Halfway through the next case, another uniformed policeman suddenly moves to the front of the room and – appearing to be undergoing some sort of mental breakdown – starts directing traffic with vigorous gesticulations. First he points straight out at all the people in the pews, and then sweepingly points off to the left. Doesn’t he realize he’s in a courtroom and not standing in the middle of some downtown intersection where the traffic lights have conked out? Twice he goes through this and I’m getting really embarrassed for the man when it starts to dawn on me that I’m the one who’s lost in a psychological trance here and he’s actually pointing at me quite specifically and indicating the direction he wishes me to move.
Message duly received, I walk out of the courtroom and am met by the policeman who arrested me in the first place. It’s so good to see him again after all those dour-faced cranks that I can’t help laughing out loud.
“Decided to serve the time, eh?”
“Yeh, I guess I have.”
“Let’s see . . . this is Thursday and he gave you three days . . . so . . . you’ll be out of jail Saturday morning at eight.”
“That’s two days. Not even that.”
“Well, they aren’t allowed to release you on Sundays. And they can’t hold you over until Monday. So you timed it pretty well.”
We go for an elevator ride and get off on the wrong floor. We try it again and blow it again. For about ten minutes I follow my favourite policeman down halls, around corners and back into the elevator, obviously lost, and amuse myself by watching his trousers. He’s driving a motorcycle this week and is wearing those RCMP-style jodhpurs with the weird bulges at the hips like somebody stuffed rolled-up newspapers down his trouser legs. He finally breaks down and asks a janitor for directions to wherever it is we’re going. The new courthouse has been open for at least two months and it would seem that in all that time, I’m the first person my policeman has ever escorted to jail.
We finally come to a large locked door with a telephone beside it. My policeman dials the magic number and informs the person on the other side that he has a prisoner with him who’s waiting to be admitted. The door makes a sudden, loud clicking sound and opens. We walk down a hall and meet two uniformed guards; one chews the fat with my policeman while the other frisks me and takes away my shoulder bag lest I use it to hang myself.
The noise is incredible. A bunch of Portuguese men are being booked on some kind of fraud charge and are yammering and bellowing about Jesus Christ and lawyers, every sound magnified and echoed in this cavernous place of concrete and steel. My policeman wishes me a happy stay, shakes my hand goodbye and takes his leave; leaving me feeling as desolate as a kid on his first kindergarten morning watching his mother walk away.
A guard escorts me to a large cell with bars and unbreakable glass. Nothing is explained. He just locks the door and walks away. I turn around and see an old man sitting in the corner and I wonder how close I should sit to him on this metal bench that runs along three walls of the cell. I have the same problem whenever I use a public washroom and somebody else is using one of the urinals. I want to appear chummy but not nosy. I want to give him his space but not seem standoffish. In this instance, I’m also concerned that this fellow might be in jail for murdering his mother, in which case I’d just as soon stand. Finally, I sit down, tentatively, about eight feet away from him.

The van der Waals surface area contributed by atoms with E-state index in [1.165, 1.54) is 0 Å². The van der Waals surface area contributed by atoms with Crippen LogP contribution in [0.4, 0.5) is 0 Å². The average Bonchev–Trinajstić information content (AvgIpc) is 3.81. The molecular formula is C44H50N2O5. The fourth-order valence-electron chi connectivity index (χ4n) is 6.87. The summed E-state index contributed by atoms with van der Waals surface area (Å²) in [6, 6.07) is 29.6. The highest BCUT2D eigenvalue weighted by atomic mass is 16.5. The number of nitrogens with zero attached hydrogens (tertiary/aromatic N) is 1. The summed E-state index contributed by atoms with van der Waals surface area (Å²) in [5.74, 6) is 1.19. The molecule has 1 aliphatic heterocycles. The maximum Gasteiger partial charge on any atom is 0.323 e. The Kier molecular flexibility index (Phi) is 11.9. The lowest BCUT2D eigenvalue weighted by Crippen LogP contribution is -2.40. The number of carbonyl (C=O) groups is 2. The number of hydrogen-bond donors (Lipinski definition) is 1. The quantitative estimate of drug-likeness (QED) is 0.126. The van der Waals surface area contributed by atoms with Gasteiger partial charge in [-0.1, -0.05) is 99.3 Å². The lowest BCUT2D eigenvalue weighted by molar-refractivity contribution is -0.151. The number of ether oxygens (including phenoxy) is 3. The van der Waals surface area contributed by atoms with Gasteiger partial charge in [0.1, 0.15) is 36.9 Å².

“What are you in for?” he asks.
I tell him and he leans back his head and howls at the ceiling. “And how long did they give you for that?” he asks.
“Three days . . . with one day off for good timing.”
“And they try and tell you that cops don’t have weekly quotas of arrests.”
I quickly deduce that he’s a nice enough fellow, in jail for what he figures must be his two hundredth drunk and disorderly charge. We sit together for about an hour and he fills me in on a lot of the things I’ll need to know. One of the first things I learn is that I’m not even in jail yet. This is only a holding cell; a place to put us until they have enough people to warrant a paddy-wagon drive to the old jail kitty-corner across the road.
He tells me to try to get put into the dormitory cell when we go over (though I really doubt I’ll have much say in the matter) because all the others are so awful. He describes the food as “edible”. The guards range from “nasty pricks” to “pretty regular guys” and the roster of recreational activities is nonexistent. “First couple times in, you almost go crazy,” he says. “You can sleep, you can read, you can eat, or you can go to the bathroom. And that’s about it. It can get to you. I’ve served a couple half-year sentences in my time and that’s when I learned to throw a sort of switch in my head. When I’m on the street, I’m all there, you know? I’m free to move, look around . . . I expect things to happen. I got to turn all that off when I come in here. I got to make myself stupid so I don’t notice all the things that aren’t happening anymore.”